European Union member states, the G7 countries and Australia say they have reached an agreement on price caps for Russian petroleum products as fighting enters its 346th day.

"I've often had to say the situation at the front is tough, and is getting tougher, and it's that time again," Zelenskyy said. (Mustafa Ciftci / AA Archive)

Saturday, February 4, 2023

Ukrainian President Volodymyr Zelenskyy has warned that the situation on the front lines in the east of the country was getting tougher and Russia was throwing more and more troops into battle.

"The invader is putting more and more of his forces into breaking down our defences," Zelenskyy said in a video address.

"It is very difficult now in Bakhmut, Vuhledar, Lyman and other directions," he continued.

Russian forces are slowly gaining ground in the Donbass region, encircling the city of Bakhmut north of Donetsk and battling to take control of a nearby road which is a major supply route for Ukrainian forces.

They are also trying to capture Vuhledar, southwest of Donetsk.

Here are the other developments: 

1630 GMT - 500,000 households in Ukraine's Odessa without power

An accident at an electrical substation, already damaged by Russian strikes, has left half a million households without power in the southern Ukrainian city of Odessa.

Odessa region governor Maksym Marchenko described the accident as "serious," adding that the energy minister and the head of state-run electricity grid operator Ukrenergo had been sent to the city.

"A number of generators will be delivered to the region of Odessa within the next 24 hours," he said. "We expect the first generators to arrive tonight."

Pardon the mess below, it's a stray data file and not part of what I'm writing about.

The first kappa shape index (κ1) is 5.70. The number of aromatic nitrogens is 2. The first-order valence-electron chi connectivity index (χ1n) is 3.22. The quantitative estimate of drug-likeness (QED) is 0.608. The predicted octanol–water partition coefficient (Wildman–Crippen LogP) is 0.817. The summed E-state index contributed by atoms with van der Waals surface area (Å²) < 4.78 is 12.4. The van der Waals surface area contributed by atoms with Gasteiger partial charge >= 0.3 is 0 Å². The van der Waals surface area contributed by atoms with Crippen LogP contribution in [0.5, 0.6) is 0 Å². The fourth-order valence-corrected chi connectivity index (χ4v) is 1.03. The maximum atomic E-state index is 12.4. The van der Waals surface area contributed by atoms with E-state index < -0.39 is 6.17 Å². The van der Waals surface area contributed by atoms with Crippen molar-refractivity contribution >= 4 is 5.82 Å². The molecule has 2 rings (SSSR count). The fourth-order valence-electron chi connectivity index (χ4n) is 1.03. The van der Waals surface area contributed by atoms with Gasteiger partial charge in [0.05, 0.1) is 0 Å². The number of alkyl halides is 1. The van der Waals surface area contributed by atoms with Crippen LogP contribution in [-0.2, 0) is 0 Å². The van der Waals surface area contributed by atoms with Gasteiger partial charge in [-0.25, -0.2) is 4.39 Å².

1452 GMT - WHO report sparks US, Russia row

The United States and Russia faced off over a World Health Organization report on the humanitarian crisis in Ukraine, with Moscow saying it was politically motivated and Washington calling for it to be swiftly updated.

WHO Director General Tedros Adhanom Ghebreyesus's report, which covered events in the first nine months of 2022, classed the situation in Ukraine as one of eight acute global health emergencies.

The report documented more than 14,000 civilian casualties, with 17.7 million people in need of humanitarian assistance and 7.5 million Ukrainian refugees displaced across Europe. Moscow denies targeting civilians in Ukraine.

Of 471 attacks with heavy weapons on healthcare facilities globally, 448 occurred in Ukraine, the WHO report said.

1440 GMT - Bodies of two UK aid workers killed in Ukraine recovered

The bodies of two Britons killed while trying to help people evacuate from fierce fighting in Ukraine have been recovered in a prisoner swap in which Kiev got 116 prisoners and Russia 63, Kiev officials said.

"We managed to return the bodies of the dead foreign volunteers," said Zelenskyy's chief of staff Andriy Yermak, naming them as the two British men.

Concern had grown about their fates after the head of the Russian mercenary group Wagner, which helped capture Soledar from Ukrainian forces, said on January 11 that one of the missing men's bodies had been found there.

1450 GMT - Zelenskyy talks to UK's Sunak about expansion of army capabilities

Zelenskyy has discussed the "further expansion of capabilities" of Ukraine's military in a call with British Prime Minister Rishi Sunak.

Zelenskyy said he also thanked Sunak for the start of training of Ukrainian crews on Challenger 2 tanks, the supply of which to Ukraine the UK announced in January.

1415 GMT - More than 170 troops freed in Russia-Ukraine prisoner swap

Dozens of Russian and Ukrainian prisoners of war have returned home following a prisoner swap, officials on both sides said. Top Ukrainian presidential aide Andriy Yermak said in a Telegram post that 116 Ukrainians were freed.

He said the released POWs include troops who held out in Mariupol during Moscow’s months-long siege, as well as volunteer fighters from the Kherson region and snipers captured during the ongoing fierce battles for the eastern city of Bakhmut.

Russian defence officials, meanwhile, announced that 63 Russian troops had returned from Ukraine following the swap, including some “special category” prisoners whose release was secured following mediation by the United Arab Emirates.

1213 GMT - Major accident causes power outages in Odessa